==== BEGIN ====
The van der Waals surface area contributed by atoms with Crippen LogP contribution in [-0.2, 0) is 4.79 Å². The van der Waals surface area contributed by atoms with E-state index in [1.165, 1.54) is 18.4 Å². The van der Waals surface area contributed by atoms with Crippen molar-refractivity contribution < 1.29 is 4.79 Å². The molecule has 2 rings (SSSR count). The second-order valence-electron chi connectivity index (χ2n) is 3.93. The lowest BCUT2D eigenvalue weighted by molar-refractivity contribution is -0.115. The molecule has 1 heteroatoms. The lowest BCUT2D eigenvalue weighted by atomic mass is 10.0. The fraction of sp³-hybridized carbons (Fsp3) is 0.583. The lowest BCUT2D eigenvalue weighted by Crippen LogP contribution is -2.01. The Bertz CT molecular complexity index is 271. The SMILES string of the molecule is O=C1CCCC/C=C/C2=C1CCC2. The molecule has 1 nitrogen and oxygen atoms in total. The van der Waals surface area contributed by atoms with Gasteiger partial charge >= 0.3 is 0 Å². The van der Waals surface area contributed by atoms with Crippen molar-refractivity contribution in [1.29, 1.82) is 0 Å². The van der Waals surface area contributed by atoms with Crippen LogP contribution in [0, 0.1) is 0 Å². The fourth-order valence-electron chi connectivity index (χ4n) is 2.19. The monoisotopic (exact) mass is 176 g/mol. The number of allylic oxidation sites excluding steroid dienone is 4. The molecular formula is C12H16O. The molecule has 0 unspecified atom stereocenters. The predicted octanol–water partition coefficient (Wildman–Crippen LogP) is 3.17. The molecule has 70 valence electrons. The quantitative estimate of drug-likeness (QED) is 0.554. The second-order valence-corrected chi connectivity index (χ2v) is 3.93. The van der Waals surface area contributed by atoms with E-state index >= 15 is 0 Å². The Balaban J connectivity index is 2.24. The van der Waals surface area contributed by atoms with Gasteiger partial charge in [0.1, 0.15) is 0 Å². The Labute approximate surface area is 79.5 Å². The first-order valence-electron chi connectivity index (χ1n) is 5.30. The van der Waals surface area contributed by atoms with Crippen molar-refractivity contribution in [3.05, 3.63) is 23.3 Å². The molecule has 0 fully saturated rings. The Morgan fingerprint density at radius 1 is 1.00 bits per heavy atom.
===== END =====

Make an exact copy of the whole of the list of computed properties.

The van der Waals surface area contributed by atoms with Crippen LogP contribution in [-0.2, 0) is 4.79 Å². The van der Waals surface area contributed by atoms with E-state index in [1.165, 1.54) is 18.4 Å². The van der Waals surface area contributed by atoms with Crippen molar-refractivity contribution < 1.29 is 4.79 Å². The molecule has 2 rings (SSSR count). The second-order valence-electron chi connectivity index (χ2n) is 3.93. The lowest BCUT2D eigenvalue weighted by molar-refractivity contribution is -0.115. The molecule has 1 heteroatoms. The lowest BCUT2D eigenvalue weighted by atomic mass is 10.0. The fraction of sp³-hybridized carbons (Fsp3) is 0.583. The lowest BCUT2D eigenvalue weighted by Crippen LogP contribution is -2.01. The Bertz CT molecular complexity index is 271. The SMILES string of the molecule is O=C1CCCC/C=C/C2=C1CCC2. The molecule has 1 nitrogen and oxygen atoms in total. The van der Waals surface area contributed by atoms with Gasteiger partial charge >= 0.3 is 0 Å². The van der Waals surface area contributed by atoms with Crippen molar-refractivity contribution in [1.29, 1.82) is 0 Å². The van der Waals surface area contributed by atoms with Crippen LogP contribution in [0, 0.1) is 0 Å². The fourth-order valence-electron chi connectivity index (χ4n) is 2.19. The monoisotopic (exact) mass is 176 g/mol. The number of allylic oxidation sites excluding steroid dienone is 4. The molecular formula is C12H16O. The molecule has 0 unspecified atom stereocenters. The predicted octanol–water partition coefficient (Wildman–Crippen LogP) is 3.17. The molecule has 70 valence electrons. The quantitative estimate of drug-likeness (QED) is 0.554. The second-order valence-corrected chi connectivity index (χ2v) is 3.93. The van der Waals surface area contributed by atoms with E-state index >= 15 is 0 Å². The Balaban J connectivity index is 2.24. The van der Waals surface area contributed by atoms with Gasteiger partial charge in [0.1, 0.15) is 0 Å². The Labute approximate surface area is 79.5 Å². The first-order valence-electron chi connectivity index (χ1n) is 5.30. The van der Waals surface area contributed by atoms with Crippen molar-refractivity contribution in [3.05, 3.63) is 23.3 Å². The molecule has 0 fully saturated rings. The Morgan fingerprint density at radius 1 is 1.00 bits per heavy atom.